Have you ever witnessed a popular surfing spot? It makes a great object lesson. Surfers paddle two or three hundred yards out against the tide to get to the perfect spot. While some are struggling to swim, others have caught the big wave. Some are ducking out of the way as the surfers glide by.
Try to visualize the waves as trends in art.
Surfers work hard to paddle out. Similarly, artists struggle to learn and find their artistic voice.
Surfers finally get to that sweet spot and catch a wave; those paddling stop to watch them glide by. Similarly, artists still in the water of obscurity see others riding a new artistic trend, yelling, “Here’s how to paint.” Those struggling are growing anxious, thinking “I should be on THAT wave.”
Some surfers ride a wave till it runs out; others get off the wave halfway and struggle back to a prime spot; still others catch a smaller wave halfway to their goal. Similarly, some artists hope they eventually catch a good wave and can ride out an easy career; others see the times changing, and decide to jump off the wave and struggle back to a sweet spot; still others choose a smaller wave halfway out, abandoning the difficulty of the struggle.
It’s an organic visual loaded with metaphor, isn’t it.
The tide that pushes against every artist is the fear that the best things are passing us by. Steven Pressfield personifies it as an enemy called Resistance in his book The War of Art. He says, “Resistance has no strength of its own. Every ounce of juice it possesses comes from us. We feed it with power by our fear of it. Master that fear and we conquer resistance.”
The American “plein air movement” is a wave. It’s on a bell curve just like everything else. It will change (already it has different regional expressions), and most likely it will, like all waves, sink in the ocean to manifest another day.
I see this movement of outdoor painting as a vehicle to help me find my niche. I have to think of my future beyond this trend, and so do you. In a way, I’m jumping off the wave lately and paddling again. It’s exciting, and I’m scared and full of expectation at the same time.
Fortunately, there’s a bigger wave building that we can be excited about—it’s the interest in art in general! There’s still a ways to go, but the swell is evident. It’s a great time to be an artist. It’s a great time to be studying and growing. It’s a great time to teach. Today’s students of art are the future art collectors. There’s an awesome set of waves coming.
The more I’m in this career, the more I feel this growing wave. I want to be out front.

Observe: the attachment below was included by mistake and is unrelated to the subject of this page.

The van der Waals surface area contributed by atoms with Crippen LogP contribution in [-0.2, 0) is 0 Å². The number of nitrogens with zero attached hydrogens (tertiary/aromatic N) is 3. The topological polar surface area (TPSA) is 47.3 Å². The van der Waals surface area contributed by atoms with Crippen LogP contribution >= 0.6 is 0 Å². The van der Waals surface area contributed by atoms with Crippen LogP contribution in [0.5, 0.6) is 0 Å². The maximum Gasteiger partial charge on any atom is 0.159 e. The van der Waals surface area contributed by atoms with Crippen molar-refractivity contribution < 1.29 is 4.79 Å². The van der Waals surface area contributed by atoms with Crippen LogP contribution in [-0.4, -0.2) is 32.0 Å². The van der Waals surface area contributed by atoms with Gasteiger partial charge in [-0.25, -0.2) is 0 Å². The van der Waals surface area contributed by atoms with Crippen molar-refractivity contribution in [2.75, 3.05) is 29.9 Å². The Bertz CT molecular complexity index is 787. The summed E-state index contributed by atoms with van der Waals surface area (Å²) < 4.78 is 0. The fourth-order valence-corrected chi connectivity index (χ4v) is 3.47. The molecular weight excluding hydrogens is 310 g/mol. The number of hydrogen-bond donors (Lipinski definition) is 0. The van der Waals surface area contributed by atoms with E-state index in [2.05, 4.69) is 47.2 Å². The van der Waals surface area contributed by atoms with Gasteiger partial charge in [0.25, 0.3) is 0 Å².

If you feel it too, here’s what I recommend: know art history intimately; don’t stop studying it, and be respectful of ALL OF IT. The history we’ve been dealt is a proverbial pearl of great price. We’re not innovating; we’re standing on tall shoulders. There comes a time to wean yourself from just painting for the “love of it.” It’s something to take seriously. Look to artists that don’t appeal to you on the surface. Read about their lives. Your work will have a deeper look and meaning if you let diverse stories and styles influence you.
Degas and Corot were two artists known for this kind of profound reverence. From the book Corot in Italy, it was said that his great accomplishment during his formative Italian journey was to “…fuse the empirical candor of outdoor painting with the pictorial rigor of the classical tradition.” He was respectful of the traditions he came from, and yet, before nature, he looked with fresh eyes and produced work way beyond his time.
In the book Degas by Jean-Jacques Leveque, it was said, “Like Manet, he (Degas) was torn between his reverence for the past and his visions of the future.” While others like Monet and Pissaro were dismissive of the romantic traditions in the Parisian art scene, Degas was respectful of it and payed homage to it, and yet fused it with his growing love of the Impressionists broken color. He implored his peers to temper their reactionary speech.
This is important to note because some artists and art movements today want to react dismissively to the art movements of the Twentieth Century. How will we ever have real conversations with the curators of the avant-garde if we don’t have a healthy respect for what they represent? But that discussion’s for another post.
Let’s get ready for the big wave! HANG LOOSE my friends.
One way you can catch this vision is to join me and Jason Sacran in Italy the Summer of 2017 as we introduce you to one of the most influential communities in the world of representational art, JSS in Civita, through our workshop “In The Birthplace of Outdoor Painting”. Click the banner to learn more. If you have any questions, please contact me and we can set up a phone conversation.